A commercial lease can be full of pitfalls for a tenant. Here are ten to consider:
1. Damage – The damage clause will often give only the landlord the right to terminate the lease if the premises are damaged. However, in that event both landlord and tenant should be able to terminate. Otherwise, the tenant may be unable to use the premises for a lengthy period of time and unable to walk away from the lease.
2. Assignment – Some leases allow the landlord to terminate the lease when the tenant requests consent to assign the lease to a buyer. Such a clause can devalue a business that a tenant wants to sell.
3. Repairs – Some landlords try to make a tenant liable to repair all aspects of a building – including its structure. It may be appropriate for a tenant to limit its repair and maintenance obligations to interior surfaces, and possibly to plumbing, HVAC and electrical. Wear and tear and items covered by the landlord’s insurance should be excluded.
4. Operating expenses – Sometimes, the operating expenses are straightforward – taxes, insurance and maintenance costs, ie. a “triple net” lease. In other leases, a landlord might try to impose all kinds of costs and fees on tenants: structural repairs to the building, management salaries, the depreciation of machinery and equipment, a percentage of the operating expenses of a vacant lot, the landlord’s legal and accounting fees, a management fee; the list goes on. Depending on the landlord, the building and the market, some of these items may be negotiable.
5. Arbitration – The arbitration clause will often provide that if you cannot agree on the rent for the renewal or extension term, rent will be determined by three arbitrators. Three arbitrators cost a lot more than one, so the threat of arbitration by three arbitrators might be enough to make a tenant accept a higher rent than they might otherwise be comfortable accepting. For smaller premises, one arbitrator is likely enough.
6. Relocation – A relocation clause allows the landlord to relocate the tenant to other premises within the building. This clause should either be deleted or the tenant should ensure that it can only be relocated to a comparable location and that the landlord has to pay for all expenses related to the relocation, including the cost of moving the business and installing tenant improvements.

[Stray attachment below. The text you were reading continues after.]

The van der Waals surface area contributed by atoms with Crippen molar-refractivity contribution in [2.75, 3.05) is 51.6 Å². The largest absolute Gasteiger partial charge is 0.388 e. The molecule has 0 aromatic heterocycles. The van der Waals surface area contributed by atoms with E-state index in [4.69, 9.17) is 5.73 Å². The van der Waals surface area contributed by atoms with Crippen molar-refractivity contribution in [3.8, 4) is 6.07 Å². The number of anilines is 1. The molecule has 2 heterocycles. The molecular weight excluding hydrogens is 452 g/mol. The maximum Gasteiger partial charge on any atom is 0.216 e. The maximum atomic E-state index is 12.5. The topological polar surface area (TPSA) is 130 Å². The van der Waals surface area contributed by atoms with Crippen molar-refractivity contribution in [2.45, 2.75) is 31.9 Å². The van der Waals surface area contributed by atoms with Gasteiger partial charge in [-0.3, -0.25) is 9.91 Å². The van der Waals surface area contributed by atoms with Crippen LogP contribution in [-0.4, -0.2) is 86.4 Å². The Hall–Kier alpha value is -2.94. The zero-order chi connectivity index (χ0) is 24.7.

7. Removing leasehold improvements – Sometimes a landlord will try to make you responsible to remove the leasehold improvements at the termination of the lease. Doing so could result in significant expense and distraction at a time when you are setting up business elsewhere and wishing to focus your attention and resources there. You may want to try to negotiate to a clause that would obligate you to remove fixtures only and to leave the suite in a clean condition.
8. Insurance – A landlord will generally ask a tenant to waive subrogation. The landlord should do so as well, otherwise the landlord’s insurance company could pursue you for a claim covered by the landlord’s insurance company. Also, if the landlord asks you for an indemnity, you should ask for a statement in your indemnity clause that your indemnity will not relieve the landlord’s obligation to insure the property. Another thing to consider is that a tenant’s commercial general liability policy should have a cross-liability endorsement. Otherwise you could be in a situation where you want to sue your landlord but cannot do so because your policy forbids it.
9. Non-disturbance – Many leases have an attornment clause, which grant subsequent mortgage lenders priority over the lease. If a lease has such a clause, and the landlord defaults on its mortgage and the bank forecloses, the bank may not be obligated to recognize the tenancy. It may be possible to modify this clause to obligate the landlord to obtain a non-disturbance agreement, which would obligate the bank to recognize the tenancy in the event of foreclosure.
10. Tenant Remedies – If there is a problem, the tenant should be able to repair the premises if the landlord fails to within a reasonable time, and deduct the cost from rent.
These are only some of the pitfalls that might be found in a commercial lease. We can assist you by reviewing your lease to identify issues and can also help you to negotiate revisions.